Fortunately, the book has been very well received, getting better reviews than I could have ever imagined. But while I waited on pins and needles for the first reviews, I wrote and wrote and wrote, and soon a second book was completed, THE GREEN MONSTER: A JOHNNY DENOVO MYSTERY. It came out in September 2009.

Both books started with a conceptual metaphor. These are metaphors like over-under or inside-outside (any binary metaphor will do). The people who study this area believe these are fundamental to our understanding of the world as infants, and inform our understanding of the world overall. They are basic, almost primal.

My protagonist has to determine who is up to no good, which metaphors matter, and then he can turn these back on the perpetrators, anticipate their next moves, and even drive them over edge because he’s able to get under their metaphorical skin.

One clue he uses is to watch for metaphors. Often, people use them when they’re struggling to explain something, and it can signal deception. It’s the first sniff test.

There are plenty of other trappings for series. In fact, a highbrow concept is often the last thing you want as a reader, so I’ve buried the big concept in the more traditional things that make a series rewarding to read – great characters, witty dialog, fast action, interwoven social commentary or factual knowledge, and good plots that work both for each book and for longer dramatic arcs spanning several books.

For me, as an author, writing a series has been very rewarding. I really have to think through the characters, and since continuity is so tricky, I had to write a backstory for each. Also, I had to basically write the outline of the case in which my protagonist changed his identity and found himself thrust into the role of a world-famous private investigator. So there’s a more complete backdrop to the entire set of works, something I like and appreciate as a fan of series. I feel like I’m doing something I myself would like to read.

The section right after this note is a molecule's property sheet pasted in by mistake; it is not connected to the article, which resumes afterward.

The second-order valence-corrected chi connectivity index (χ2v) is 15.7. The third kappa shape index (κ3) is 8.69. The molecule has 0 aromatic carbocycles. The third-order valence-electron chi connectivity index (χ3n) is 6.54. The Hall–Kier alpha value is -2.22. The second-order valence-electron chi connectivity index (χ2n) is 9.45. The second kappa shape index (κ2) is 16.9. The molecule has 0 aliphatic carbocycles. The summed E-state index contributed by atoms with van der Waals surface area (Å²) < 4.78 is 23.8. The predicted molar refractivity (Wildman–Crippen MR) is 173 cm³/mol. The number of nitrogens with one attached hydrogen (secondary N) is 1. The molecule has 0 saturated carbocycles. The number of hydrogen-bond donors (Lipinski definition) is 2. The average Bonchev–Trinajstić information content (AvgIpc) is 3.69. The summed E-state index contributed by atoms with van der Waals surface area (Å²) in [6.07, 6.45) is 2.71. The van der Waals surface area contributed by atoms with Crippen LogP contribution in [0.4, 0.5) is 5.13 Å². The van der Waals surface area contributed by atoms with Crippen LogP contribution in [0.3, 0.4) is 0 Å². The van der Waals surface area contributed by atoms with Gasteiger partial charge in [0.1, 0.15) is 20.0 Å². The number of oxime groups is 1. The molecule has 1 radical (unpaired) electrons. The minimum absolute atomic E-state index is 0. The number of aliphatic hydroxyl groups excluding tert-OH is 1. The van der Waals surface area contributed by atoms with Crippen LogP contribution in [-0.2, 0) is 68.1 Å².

And, ultimately, that’s the test I keep holding myself to: Do I find it hard to put my own books down? Do I see it on the shelf across the room and remember it fondly? Do I see the two next to each other and think the combination is even stronger? Do I want to read them again? Do I want to write them again?

So far, all the answers have been “Yes.” And as long as I keep getting answers in the affirmative, Johnny Denovo will continue to snare high-stakes criminals by exploiting the metaphors of the mind.

About the author:

Kent Anderson is an author living in central Massachusetts, writing mysteries under the pen name Andrew Kent. He's been in publishing for more than 20 years as a writer, editor, designer, publisher, and product development expert.


Joylene Nowell Butler said...

Great post, Kent. Thank you for sharing. I've written two sequels by accident. The only difference is the protagonist in the 2nd book was just a supporting character in the first. Hard to say goodbye to these characters sometimes.

Marta Stephens said...

"Metaphors aren’t just how we talk and write, they’re how we think."

Absolutely! I love reading about the process writers go through to finding thier story ideas. Everyone has a different technique and that' in itself is the makes us all unique. Thanks so much for sharing!

s.w. vaughn said...

LOL I have the opposite problem - can't seem to write a one-off! All my stuff turns into series...

Great cover for Spam & Eggs - very intriguing!

Aaron Paul Lazar said...

Kent, I loved this piece. (sorry I'm late to comment!) Your books sound outstanding, and I think they're next on my list to check out. I'm a series junkie, which is why (like SW) my books always turn into series! I only planned on writing one series in my lifetime, but now I'm on my second and a third beckons. LOL.